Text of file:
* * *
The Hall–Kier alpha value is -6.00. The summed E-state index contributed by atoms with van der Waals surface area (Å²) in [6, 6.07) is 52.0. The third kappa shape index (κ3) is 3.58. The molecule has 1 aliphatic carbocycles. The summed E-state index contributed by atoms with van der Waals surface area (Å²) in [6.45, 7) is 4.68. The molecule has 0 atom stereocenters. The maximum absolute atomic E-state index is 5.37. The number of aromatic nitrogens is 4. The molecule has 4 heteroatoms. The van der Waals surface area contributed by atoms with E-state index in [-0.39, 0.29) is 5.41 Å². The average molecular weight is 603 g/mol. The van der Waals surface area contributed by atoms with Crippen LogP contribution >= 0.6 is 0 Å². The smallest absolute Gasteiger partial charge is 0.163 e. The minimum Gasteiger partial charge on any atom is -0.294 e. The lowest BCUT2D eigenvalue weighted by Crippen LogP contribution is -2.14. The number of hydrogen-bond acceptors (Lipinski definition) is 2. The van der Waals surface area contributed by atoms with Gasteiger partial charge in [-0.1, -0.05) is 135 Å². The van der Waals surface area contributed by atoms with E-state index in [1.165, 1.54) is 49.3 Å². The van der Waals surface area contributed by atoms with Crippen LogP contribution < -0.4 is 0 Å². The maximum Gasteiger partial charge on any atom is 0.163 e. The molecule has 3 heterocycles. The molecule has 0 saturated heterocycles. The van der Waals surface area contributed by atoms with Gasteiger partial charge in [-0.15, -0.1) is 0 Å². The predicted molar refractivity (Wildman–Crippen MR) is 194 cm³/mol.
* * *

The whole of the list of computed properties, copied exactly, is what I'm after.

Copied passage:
The Hall–Kier alpha value is -6.00. The summed E-state index contributed by atoms with van der Waals surface area (Å²) in [6, 6.07) is 52.0. The third kappa shape index (κ3) is 3.58. The molecule has 1 aliphatic carbocycles. The summed E-state index contributed by atoms with van der Waals surface area (Å²) in [6.45, 7) is 4.68. The molecule has 0 atom stereocenters. The maximum absolute atomic E-state index is 5.37. The number of aromatic nitrogens is 4. The molecule has 4 heteroatoms. The van der Waals surface area contributed by atoms with E-state index in [-0.39, 0.29) is 5.41 Å². The average molecular weight is 603 g/mol. The van der Waals surface area contributed by atoms with Crippen LogP contribution >= 0.6 is 0 Å². The smallest absolute Gasteiger partial charge is 0.163 e. The minimum Gasteiger partial charge on any atom is -0.294 e. The lowest BCUT2D eigenvalue weighted by Crippen LogP contribution is -2.14. The number of hydrogen-bond acceptors (Lipinski definition) is 2. The van der Waals surface area contributed by atoms with Gasteiger partial charge in [-0.1, -0.05) is 135 Å². The van der Waals surface area contributed by atoms with E-state index in [1.165, 1.54) is 49.3 Å². The van der Waals surface area contributed by atoms with Crippen LogP contribution < -0.4 is 0 Å². The maximum Gasteiger partial charge on any atom is 0.163 e. The molecule has 3 heterocycles. The molecule has 0 saturated heterocycles. The van der Waals surface area contributed by atoms with Gasteiger partial charge in [-0.15, -0.1) is 0 Å². The predicted molar refractivity (Wildman–Crippen MR) is 194 cm³/mol.